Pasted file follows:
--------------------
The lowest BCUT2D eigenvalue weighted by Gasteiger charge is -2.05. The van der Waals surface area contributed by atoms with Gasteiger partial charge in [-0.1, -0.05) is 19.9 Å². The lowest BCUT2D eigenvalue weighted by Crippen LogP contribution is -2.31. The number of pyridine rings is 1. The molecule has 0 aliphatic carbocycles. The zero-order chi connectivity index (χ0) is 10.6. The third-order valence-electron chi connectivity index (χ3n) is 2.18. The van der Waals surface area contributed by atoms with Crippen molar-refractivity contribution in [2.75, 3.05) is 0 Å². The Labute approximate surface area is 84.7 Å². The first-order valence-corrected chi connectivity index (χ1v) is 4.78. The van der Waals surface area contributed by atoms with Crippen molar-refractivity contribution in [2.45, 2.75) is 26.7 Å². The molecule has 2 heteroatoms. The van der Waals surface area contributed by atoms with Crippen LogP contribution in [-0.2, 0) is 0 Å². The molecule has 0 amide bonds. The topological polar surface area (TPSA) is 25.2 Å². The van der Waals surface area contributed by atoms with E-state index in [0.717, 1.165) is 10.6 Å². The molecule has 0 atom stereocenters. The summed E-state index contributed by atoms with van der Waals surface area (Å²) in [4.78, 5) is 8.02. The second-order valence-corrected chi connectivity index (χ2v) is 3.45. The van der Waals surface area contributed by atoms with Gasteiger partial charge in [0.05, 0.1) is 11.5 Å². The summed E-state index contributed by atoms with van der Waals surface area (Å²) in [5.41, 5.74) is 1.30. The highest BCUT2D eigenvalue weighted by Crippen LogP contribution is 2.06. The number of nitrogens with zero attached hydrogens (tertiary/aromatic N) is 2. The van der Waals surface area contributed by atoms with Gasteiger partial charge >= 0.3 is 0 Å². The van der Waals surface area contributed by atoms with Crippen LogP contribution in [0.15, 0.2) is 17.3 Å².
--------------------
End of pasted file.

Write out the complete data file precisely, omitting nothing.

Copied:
The lowest BCUT2D eigenvalue weighted by Gasteiger charge is -2.05. The van der Waals surface area contributed by atoms with Gasteiger partial charge in [-0.1, -0.05) is 19.9 Å². The lowest BCUT2D eigenvalue weighted by Crippen LogP contribution is -2.31. The number of pyridine rings is 1. The molecule has 0 aliphatic carbocycles. The zero-order chi connectivity index (χ0) is 10.6. The third-order valence-electron chi connectivity index (χ3n) is 2.18. The van der Waals surface area contributed by atoms with Crippen molar-refractivity contribution in [2.75, 3.05) is 0 Å². The Labute approximate surface area is 84.7 Å². The first-order valence-corrected chi connectivity index (χ1v) is 4.78. The van der Waals surface area contributed by atoms with Crippen molar-refractivity contribution in [2.45, 2.75) is 26.7 Å². The molecule has 2 heteroatoms. The van der Waals surface area contributed by atoms with Crippen LogP contribution in [-0.2, 0) is 0 Å². The molecule has 0 amide bonds. The topological polar surface area (TPSA) is 25.2 Å². The van der Waals surface area contributed by atoms with E-state index in [0.717, 1.165) is 10.6 Å². The molecule has 0 atom stereocenters. The summed E-state index contributed by atoms with van der Waals surface area (Å²) in [4.78, 5) is 8.02. The second-order valence-corrected chi connectivity index (χ2v) is 3.45. The van der Waals surface area contributed by atoms with Gasteiger partial charge in [0.05, 0.1) is 11.5 Å². The summed E-state index contributed by atoms with van der Waals surface area (Å²) in [5.41, 5.74) is 1.30. The highest BCUT2D eigenvalue weighted by Crippen LogP contribution is 2.06. The number of nitrogens with zero attached hydrogens (tertiary/aromatic N) is 2. The van der Waals surface area contributed by atoms with Gasteiger partial charge >= 0.3 is 0 Å². The van der Waals surface area contributed by atoms with Crippen LogP contribution in [0.15, 0.2) is 17.3 Å².